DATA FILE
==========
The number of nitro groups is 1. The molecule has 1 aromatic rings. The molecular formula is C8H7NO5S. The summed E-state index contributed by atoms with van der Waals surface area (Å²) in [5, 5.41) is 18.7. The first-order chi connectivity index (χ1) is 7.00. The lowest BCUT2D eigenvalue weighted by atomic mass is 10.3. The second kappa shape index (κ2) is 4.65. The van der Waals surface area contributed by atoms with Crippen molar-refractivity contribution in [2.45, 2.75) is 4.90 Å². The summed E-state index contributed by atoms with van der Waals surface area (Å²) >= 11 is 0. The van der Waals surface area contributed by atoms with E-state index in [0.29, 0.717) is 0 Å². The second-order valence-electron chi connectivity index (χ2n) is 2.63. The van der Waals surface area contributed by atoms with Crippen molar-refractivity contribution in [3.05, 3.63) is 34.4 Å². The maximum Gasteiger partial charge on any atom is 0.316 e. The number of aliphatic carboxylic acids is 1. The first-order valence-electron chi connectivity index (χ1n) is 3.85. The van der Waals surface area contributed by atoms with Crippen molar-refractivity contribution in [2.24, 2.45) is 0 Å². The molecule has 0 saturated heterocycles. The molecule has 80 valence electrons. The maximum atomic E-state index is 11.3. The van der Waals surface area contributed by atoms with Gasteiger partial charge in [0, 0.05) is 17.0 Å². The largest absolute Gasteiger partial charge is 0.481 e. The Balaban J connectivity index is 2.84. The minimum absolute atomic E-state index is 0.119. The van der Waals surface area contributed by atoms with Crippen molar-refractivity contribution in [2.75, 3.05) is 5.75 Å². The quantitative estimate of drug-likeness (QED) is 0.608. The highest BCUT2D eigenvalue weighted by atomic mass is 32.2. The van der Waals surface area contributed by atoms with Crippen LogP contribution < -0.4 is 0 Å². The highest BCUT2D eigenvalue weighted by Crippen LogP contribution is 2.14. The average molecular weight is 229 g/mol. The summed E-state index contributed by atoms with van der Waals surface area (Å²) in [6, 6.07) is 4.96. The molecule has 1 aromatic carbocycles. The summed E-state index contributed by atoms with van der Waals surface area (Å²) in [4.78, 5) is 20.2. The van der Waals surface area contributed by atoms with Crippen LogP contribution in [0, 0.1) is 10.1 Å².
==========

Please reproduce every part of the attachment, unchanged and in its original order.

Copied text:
The number of nitro groups is 1. The molecule has 1 aromatic rings. The molecular formula is C8H7NO5S. The summed E-state index contributed by atoms with van der Waals surface area (Å²) in [5, 5.41) is 18.7. The first-order chi connectivity index (χ1) is 7.00. The lowest BCUT2D eigenvalue weighted by atomic mass is 10.3. The second kappa shape index (κ2) is 4.65. The van der Waals surface area contributed by atoms with Crippen molar-refractivity contribution in [2.45, 2.75) is 4.90 Å². The summed E-state index contributed by atoms with van der Waals surface area (Å²) >= 11 is 0. The van der Waals surface area contributed by atoms with E-state index in [0.29, 0.717) is 0 Å². The second-order valence-electron chi connectivity index (χ2n) is 2.63. The van der Waals surface area contributed by atoms with Crippen molar-refractivity contribution in [3.05, 3.63) is 34.4 Å². The maximum Gasteiger partial charge on any atom is 0.316 e. The number of aliphatic carboxylic acids is 1. The first-order valence-electron chi connectivity index (χ1n) is 3.85. The van der Waals surface area contributed by atoms with Crippen molar-refractivity contribution in [2.24, 2.45) is 0 Å². The molecule has 0 saturated heterocycles. The molecule has 80 valence electrons. The maximum atomic E-state index is 11.3. The van der Waals surface area contributed by atoms with Gasteiger partial charge in [0, 0.05) is 17.0 Å². The largest absolute Gasteiger partial charge is 0.481 e. The Balaban J connectivity index is 2.84. The minimum absolute atomic E-state index is 0.119. The van der Waals surface area contributed by atoms with Crippen molar-refractivity contribution in [2.75, 3.05) is 5.75 Å². The quantitative estimate of drug-likeness (QED) is 0.608. The highest BCUT2D eigenvalue weighted by atomic mass is 32.2. The van der Waals surface area contributed by atoms with Crippen LogP contribution < -0.4 is 0 Å². The highest BCUT2D eigenvalue weighted by Crippen LogP contribution is 2.14. The average molecular weight is 229 g/mol. The summed E-state index contributed by atoms with van der Waals surface area (Å²) in [6, 6.07) is 4.96. The molecule has 1 aromatic carbocycles. The summed E-state index contributed by atoms with van der Waals surface area (Å²) in [4.78, 5) is 20.2. The van der Waals surface area contributed by atoms with Crippen LogP contribution in [0, 0.1) is 10.1 Å².